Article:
Africa News blog
African business, politics and lifestyle
The proposed 6+5 regulation that FIFA president Sepp Blatter has been vigorously touting will mean less chance for African players to find lucrative employment with clubs in Europe, where the vastly better pay makes it a destination of choice for so many footballers from this continent.
Blatter wants to ensure more local players feature in domestic football, which over the years in Europe has become blurred by liberal EU labour laws and the mass migration of footballing talent in all directions.
It is 10 years ago, for example, since a club in the English Premier League last fielded an all-English side and, although as a product the premier league has become a world brand because of its world starts, there is a move now to restrict the number of foreigners playing in England and elsewhere.
UEFA president Michel Platini has received backing for his plan to scrap international transfer for players aged under 18, which will mean African talent will have to wait until past their 18th
birthday before being able to head off to Europe.
While Platini’s plan is designed to prevent young players from around Europe being exploited by unscrupulous agents, it will also stymie the path of the continent’s best young talent.
By Rainer Schwenzfeier
How can African countries earn more from their raw materials. And how can the women of Mali improve their ability to trade with buyers in the West?
Korotouma Doumbia, a 29-year-old from south-west Mali, has no education or formal skills but she manages to earn the family income. She harvests shea nuts and turns them into shea butter, a popular ingredient in many western cosmetics.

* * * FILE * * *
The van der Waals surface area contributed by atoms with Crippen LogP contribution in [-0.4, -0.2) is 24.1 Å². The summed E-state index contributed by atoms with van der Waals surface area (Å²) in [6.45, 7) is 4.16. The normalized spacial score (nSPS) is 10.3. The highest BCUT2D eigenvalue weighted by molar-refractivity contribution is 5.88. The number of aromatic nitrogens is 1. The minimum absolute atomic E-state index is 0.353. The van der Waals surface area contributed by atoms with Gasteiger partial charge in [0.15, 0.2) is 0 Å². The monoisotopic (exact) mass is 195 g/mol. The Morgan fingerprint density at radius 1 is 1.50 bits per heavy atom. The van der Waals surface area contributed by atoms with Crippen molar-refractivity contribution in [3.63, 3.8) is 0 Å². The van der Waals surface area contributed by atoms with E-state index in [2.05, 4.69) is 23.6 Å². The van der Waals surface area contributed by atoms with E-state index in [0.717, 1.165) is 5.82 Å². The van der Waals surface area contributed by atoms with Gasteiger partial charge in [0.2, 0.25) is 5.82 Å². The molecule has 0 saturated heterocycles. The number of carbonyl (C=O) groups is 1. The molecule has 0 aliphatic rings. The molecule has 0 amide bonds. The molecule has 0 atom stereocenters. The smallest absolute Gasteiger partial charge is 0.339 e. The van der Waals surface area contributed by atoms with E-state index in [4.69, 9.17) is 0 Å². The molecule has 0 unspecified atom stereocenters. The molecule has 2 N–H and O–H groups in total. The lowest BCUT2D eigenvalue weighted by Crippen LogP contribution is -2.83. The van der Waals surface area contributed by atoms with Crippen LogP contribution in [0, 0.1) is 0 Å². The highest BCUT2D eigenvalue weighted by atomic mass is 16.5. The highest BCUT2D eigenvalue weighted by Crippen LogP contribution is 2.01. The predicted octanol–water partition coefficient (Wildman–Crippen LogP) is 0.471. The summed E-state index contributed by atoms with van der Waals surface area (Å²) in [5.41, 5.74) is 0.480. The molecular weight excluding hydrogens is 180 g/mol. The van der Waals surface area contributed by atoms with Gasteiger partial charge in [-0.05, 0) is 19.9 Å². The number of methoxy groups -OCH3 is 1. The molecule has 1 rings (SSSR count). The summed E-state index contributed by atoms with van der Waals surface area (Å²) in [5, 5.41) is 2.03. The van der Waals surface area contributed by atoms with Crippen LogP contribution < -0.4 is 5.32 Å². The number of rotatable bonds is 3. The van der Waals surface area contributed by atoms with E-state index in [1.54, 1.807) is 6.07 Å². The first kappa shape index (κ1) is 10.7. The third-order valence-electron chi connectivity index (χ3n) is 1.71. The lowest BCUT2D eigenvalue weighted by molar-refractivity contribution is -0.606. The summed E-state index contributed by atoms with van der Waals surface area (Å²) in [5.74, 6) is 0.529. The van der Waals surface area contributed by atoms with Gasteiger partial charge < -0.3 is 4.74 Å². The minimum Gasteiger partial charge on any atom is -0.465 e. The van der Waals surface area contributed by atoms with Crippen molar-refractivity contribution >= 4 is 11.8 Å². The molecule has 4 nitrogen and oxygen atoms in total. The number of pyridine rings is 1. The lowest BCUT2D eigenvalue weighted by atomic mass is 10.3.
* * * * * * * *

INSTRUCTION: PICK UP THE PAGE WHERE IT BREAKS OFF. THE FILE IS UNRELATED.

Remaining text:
It is hard to fathom what the motivation for Jean Thissen’s decision would be. He takes on the job as national team coach of Togo just over two weeks before the resumption of Africa’s World Cup qualifiers and with the very real prospect of having to do without his best player.
Thissen is the third new coach to take over at the helm of a side who are still in the World Cup race and set out at the end of this month on the final leg of the fight for one of the five berths for the 2010 World Cup finals in South Africa.
Sudan’s President Omar Hassan al-Bashir has seen off other challenges in almost 20 years in power and there is no sign that he is going to give in to the arrest warrant issued by the International Criminal Court for war crimes and crimes against humanity in Darfur.
Some supporters of the court’s move hope it will eventually persuade Sudan’s politicians to hand over their leader in a palace coup, end the festering conflict in Darfur and do more to repair relations with the West.
The reception would have done justice to royalty or a movie star when Nigerian novelist Chinua Achebe paid a rare visit to his homeland recently, some 50 years after penning his book “Things Fall Apart”.
That book has a firm place on school syllabuses in much of Africa and is studied around the world. Achebe, now 79, has been acclaimed as the father of modern African literature and as the continent’s greatest living writer – his books being very accessible as well as giving a penetrating insight into the struggles of his people.
Six Ethiopian opposition parties have joined forces to go up against the government of Prime Minister Meles Zenawi in next year’s parliamentary elections, but their chances of bringing change look slim at best and they complain of heavy-handed tactics by the ruling party.
The foremost opposition figure in Africa’s second most populous country, Birtukan Mideksa, a 34-year-old former judge, has been in solitary confinement since December. She was jailed after the first democratic poll in 2005, which ended in rioting that was bloodily suppressed, was pardoned in 2007 and rearrested last year after renouncing the terms of her pardon.
A new soccer tournament is being played out in Ivory Coast this week to indifference from most of the continent. The African Nations Championship is proving to be the damp squib it always looked in danger of becoming.